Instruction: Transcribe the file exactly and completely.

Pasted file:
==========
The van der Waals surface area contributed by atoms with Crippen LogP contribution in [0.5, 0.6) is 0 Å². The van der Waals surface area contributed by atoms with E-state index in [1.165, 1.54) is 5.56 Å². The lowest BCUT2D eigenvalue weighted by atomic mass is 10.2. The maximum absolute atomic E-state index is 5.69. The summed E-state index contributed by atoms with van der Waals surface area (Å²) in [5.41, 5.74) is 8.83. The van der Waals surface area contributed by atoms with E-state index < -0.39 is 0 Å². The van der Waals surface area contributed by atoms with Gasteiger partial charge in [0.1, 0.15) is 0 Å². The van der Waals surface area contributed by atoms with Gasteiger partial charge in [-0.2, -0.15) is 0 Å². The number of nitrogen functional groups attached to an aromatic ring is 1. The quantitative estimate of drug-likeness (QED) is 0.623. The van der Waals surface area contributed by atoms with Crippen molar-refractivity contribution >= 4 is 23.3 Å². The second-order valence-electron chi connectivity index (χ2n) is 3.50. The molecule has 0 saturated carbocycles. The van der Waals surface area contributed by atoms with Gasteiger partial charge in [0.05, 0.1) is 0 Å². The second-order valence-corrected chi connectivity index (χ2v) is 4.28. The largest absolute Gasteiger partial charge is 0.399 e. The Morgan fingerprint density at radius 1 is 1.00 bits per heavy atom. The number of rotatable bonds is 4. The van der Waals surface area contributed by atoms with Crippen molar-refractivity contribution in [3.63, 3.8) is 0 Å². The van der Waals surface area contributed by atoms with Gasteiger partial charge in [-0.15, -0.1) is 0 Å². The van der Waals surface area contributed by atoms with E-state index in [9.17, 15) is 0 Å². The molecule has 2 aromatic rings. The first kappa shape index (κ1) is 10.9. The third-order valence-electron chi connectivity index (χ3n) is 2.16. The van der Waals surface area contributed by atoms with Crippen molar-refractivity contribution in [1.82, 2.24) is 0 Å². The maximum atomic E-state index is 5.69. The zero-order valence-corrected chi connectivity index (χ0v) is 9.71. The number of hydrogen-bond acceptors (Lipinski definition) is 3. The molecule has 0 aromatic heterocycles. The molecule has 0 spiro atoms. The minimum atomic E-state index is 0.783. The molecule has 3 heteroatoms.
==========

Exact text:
The van der Waals surface area contributed by atoms with Crippen LogP contribution in [0.5, 0.6) is 0 Å². The van der Waals surface area contributed by atoms with E-state index in [1.165, 1.54) is 5.56 Å². The lowest BCUT2D eigenvalue weighted by atomic mass is 10.2. The maximum absolute atomic E-state index is 5.69. The summed E-state index contributed by atoms with van der Waals surface area (Å²) in [5.41, 5.74) is 8.83. The van der Waals surface area contributed by atoms with E-state index < -0.39 is 0 Å². The van der Waals surface area contributed by atoms with Gasteiger partial charge in [0.1, 0.15) is 0 Å². The van der Waals surface area contributed by atoms with Gasteiger partial charge in [-0.2, -0.15) is 0 Å². The number of nitrogen functional groups attached to an aromatic ring is 1. The quantitative estimate of drug-likeness (QED) is 0.623. The van der Waals surface area contributed by atoms with Crippen molar-refractivity contribution >= 4 is 23.3 Å². The second-order valence-electron chi connectivity index (χ2n) is 3.50. The molecule has 0 saturated carbocycles. The van der Waals surface area contributed by atoms with Gasteiger partial charge in [0.05, 0.1) is 0 Å². The second-order valence-corrected chi connectivity index (χ2v) is 4.28. The largest absolute Gasteiger partial charge is 0.399 e. The Morgan fingerprint density at radius 1 is 1.00 bits per heavy atom. The number of rotatable bonds is 4. The van der Waals surface area contributed by atoms with Crippen molar-refractivity contribution in [3.63, 3.8) is 0 Å². The van der Waals surface area contributed by atoms with Gasteiger partial charge in [-0.15, -0.1) is 0 Å². The van der Waals surface area contributed by atoms with E-state index in [9.17, 15) is 0 Å². The molecule has 2 aromatic rings. The first kappa shape index (κ1) is 10.9. The third-order valence-electron chi connectivity index (χ3n) is 2.16. The van der Waals surface area contributed by atoms with Crippen molar-refractivity contribution in [1.82, 2.24) is 0 Å². The maximum atomic E-state index is 5.69. The zero-order valence-corrected chi connectivity index (χ0v) is 9.71. The number of hydrogen-bond acceptors (Lipinski definition) is 3. The molecule has 0 aromatic heterocycles. The molecule has 0 spiro atoms. The minimum atomic E-state index is 0.783. The molecule has 3 heteroatoms.